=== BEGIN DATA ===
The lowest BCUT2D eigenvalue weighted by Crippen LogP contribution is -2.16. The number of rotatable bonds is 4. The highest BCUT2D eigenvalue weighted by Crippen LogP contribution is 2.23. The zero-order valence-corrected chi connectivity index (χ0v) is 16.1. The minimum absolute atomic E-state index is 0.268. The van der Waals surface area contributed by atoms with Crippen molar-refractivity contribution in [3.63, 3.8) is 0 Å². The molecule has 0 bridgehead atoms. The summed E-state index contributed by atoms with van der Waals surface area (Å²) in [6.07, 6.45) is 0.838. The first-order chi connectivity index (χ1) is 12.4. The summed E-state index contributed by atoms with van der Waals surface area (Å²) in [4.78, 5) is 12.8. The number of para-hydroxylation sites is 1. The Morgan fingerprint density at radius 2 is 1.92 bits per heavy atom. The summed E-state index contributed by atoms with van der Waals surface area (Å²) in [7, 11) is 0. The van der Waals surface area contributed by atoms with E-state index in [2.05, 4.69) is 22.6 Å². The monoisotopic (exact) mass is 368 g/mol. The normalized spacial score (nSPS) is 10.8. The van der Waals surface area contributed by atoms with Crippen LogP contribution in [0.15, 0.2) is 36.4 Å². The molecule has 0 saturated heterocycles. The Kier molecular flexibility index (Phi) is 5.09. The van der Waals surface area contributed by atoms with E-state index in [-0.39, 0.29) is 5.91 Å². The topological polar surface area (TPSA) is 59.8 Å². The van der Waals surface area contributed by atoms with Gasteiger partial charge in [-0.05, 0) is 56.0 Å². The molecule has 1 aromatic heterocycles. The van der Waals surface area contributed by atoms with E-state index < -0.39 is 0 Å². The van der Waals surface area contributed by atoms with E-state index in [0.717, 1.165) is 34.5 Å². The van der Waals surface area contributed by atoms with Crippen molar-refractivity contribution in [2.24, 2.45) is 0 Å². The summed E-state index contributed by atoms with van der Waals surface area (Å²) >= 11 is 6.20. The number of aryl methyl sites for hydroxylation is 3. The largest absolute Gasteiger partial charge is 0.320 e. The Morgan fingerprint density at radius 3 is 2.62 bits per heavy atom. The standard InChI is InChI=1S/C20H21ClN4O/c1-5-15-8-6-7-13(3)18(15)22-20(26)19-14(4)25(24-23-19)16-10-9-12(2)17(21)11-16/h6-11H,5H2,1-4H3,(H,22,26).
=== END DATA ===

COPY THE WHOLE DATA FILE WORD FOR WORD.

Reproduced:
The lowest BCUT2D eigenvalue weighted by Crippen LogP contribution is -2.16. The number of rotatable bonds is 4. The highest BCUT2D eigenvalue weighted by Crippen LogP contribution is 2.23. The zero-order valence-corrected chi connectivity index (χ0v) is 16.1. The minimum absolute atomic E-state index is 0.268. The van der Waals surface area contributed by atoms with Crippen molar-refractivity contribution in [3.63, 3.8) is 0 Å². The molecule has 0 bridgehead atoms. The summed E-state index contributed by atoms with van der Waals surface area (Å²) in [6.07, 6.45) is 0.838. The first-order chi connectivity index (χ1) is 12.4. The summed E-state index contributed by atoms with van der Waals surface area (Å²) in [4.78, 5) is 12.8. The number of para-hydroxylation sites is 1. The Morgan fingerprint density at radius 2 is 1.92 bits per heavy atom. The summed E-state index contributed by atoms with van der Waals surface area (Å²) in [7, 11) is 0. The van der Waals surface area contributed by atoms with E-state index in [2.05, 4.69) is 22.6 Å². The monoisotopic (exact) mass is 368 g/mol. The normalized spacial score (nSPS) is 10.8. The van der Waals surface area contributed by atoms with Crippen LogP contribution in [0.15, 0.2) is 36.4 Å². The molecule has 0 saturated heterocycles. The Kier molecular flexibility index (Phi) is 5.09. The van der Waals surface area contributed by atoms with E-state index in [-0.39, 0.29) is 5.91 Å². The topological polar surface area (TPSA) is 59.8 Å². The van der Waals surface area contributed by atoms with Gasteiger partial charge in [-0.05, 0) is 56.0 Å². The molecule has 1 aromatic heterocycles. The van der Waals surface area contributed by atoms with E-state index < -0.39 is 0 Å². The van der Waals surface area contributed by atoms with E-state index in [0.717, 1.165) is 34.5 Å². The van der Waals surface area contributed by atoms with Crippen molar-refractivity contribution in [2.24, 2.45) is 0 Å². The summed E-state index contributed by atoms with van der Waals surface area (Å²) >= 11 is 6.20. The number of aryl methyl sites for hydroxylation is 3. The largest absolute Gasteiger partial charge is 0.320 e. The Morgan fingerprint density at radius 3 is 2.62 bits per heavy atom. The standard InChI is InChI=1S/C20H21ClN4O/c1-5-15-8-6-7-13(3)18(15)22-20(26)19-14(4)25(24-23-19)16-10-9-12(2)17(21)11-16/h6-11H,5H2,1-4H3,(H,22,26).